At several sites on the Kom Ombo Plain (10,000-13,000 B.C.) numerous grinding stones used for the processing of food have been excavated. Elsewhere in Egypt during the same period flint blades, polished with use and looking suspiciously like sickles, have also been found. (Smith, 1976) Several workers, Dr. J. Desmond Clark, professor of African prehistory at the University of California among them, have found evidence of similar activity, not only at Kom Ombo but in several other places in the lower Nile Valley. Prof. Clark writes:

“It is all the more surprising, therefore, that the appearance of food production in north Africa is relatively sudden and we have as yet no evidence of the initial stages towards incipient cultivation there that we know in the Levant and Mesopotamia.” (Clark, 1970)

The reason such “initial stages” can’t be found may be that they occurred previously in Atlantis. Late Aterian sites have been found as far east as Kharga Oasis in the western deserts of Egypt, and also along the Nile in Nubia. (Clark, 1970) The Aterian people were type de Mechta (Cro-Magnon-like); therefore, we gather that the Cro-Magnon invasions of North Africa had spread eventually into Egypt and the Nile Valley.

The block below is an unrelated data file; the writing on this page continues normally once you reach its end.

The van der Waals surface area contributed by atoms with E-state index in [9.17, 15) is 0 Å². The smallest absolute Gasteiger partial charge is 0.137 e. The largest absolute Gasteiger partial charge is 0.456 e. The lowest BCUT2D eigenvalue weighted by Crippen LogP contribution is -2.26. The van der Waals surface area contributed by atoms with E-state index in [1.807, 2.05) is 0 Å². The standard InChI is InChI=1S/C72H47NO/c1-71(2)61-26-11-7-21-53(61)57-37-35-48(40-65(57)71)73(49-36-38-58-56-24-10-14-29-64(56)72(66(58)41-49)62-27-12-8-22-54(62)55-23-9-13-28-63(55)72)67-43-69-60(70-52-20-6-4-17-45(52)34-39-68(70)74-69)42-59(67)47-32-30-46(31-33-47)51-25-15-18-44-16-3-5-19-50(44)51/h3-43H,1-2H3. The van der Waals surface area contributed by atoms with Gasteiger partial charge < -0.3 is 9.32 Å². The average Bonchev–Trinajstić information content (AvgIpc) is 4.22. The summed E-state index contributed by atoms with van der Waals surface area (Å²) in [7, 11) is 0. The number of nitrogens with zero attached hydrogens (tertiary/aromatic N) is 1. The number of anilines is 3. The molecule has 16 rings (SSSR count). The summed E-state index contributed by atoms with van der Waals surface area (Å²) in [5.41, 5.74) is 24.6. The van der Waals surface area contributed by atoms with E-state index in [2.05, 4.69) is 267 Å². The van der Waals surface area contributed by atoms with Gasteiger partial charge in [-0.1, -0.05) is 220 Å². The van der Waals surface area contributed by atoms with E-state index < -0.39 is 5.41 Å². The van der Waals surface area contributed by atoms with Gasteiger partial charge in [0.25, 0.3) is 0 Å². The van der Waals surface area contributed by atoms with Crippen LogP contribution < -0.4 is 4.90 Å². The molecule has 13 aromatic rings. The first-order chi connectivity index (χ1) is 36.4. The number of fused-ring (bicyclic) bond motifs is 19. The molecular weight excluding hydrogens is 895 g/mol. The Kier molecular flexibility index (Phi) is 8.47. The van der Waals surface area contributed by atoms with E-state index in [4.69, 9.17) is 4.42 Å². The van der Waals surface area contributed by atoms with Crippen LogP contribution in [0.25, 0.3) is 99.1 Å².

Physically the inhabitants of the Kom Ombo Plain were fully modern Homo sapiens, which Smith describes as “rather robust” in build (Smith, 1976). Such a description fits the type de Mechta, which is the North African version of European Cro-Magnon Man: skeletal specimens increase in numbers in the direction of the Atlantic Ocean—strong evidence pointing to an origin in the west (Briggs, 1955).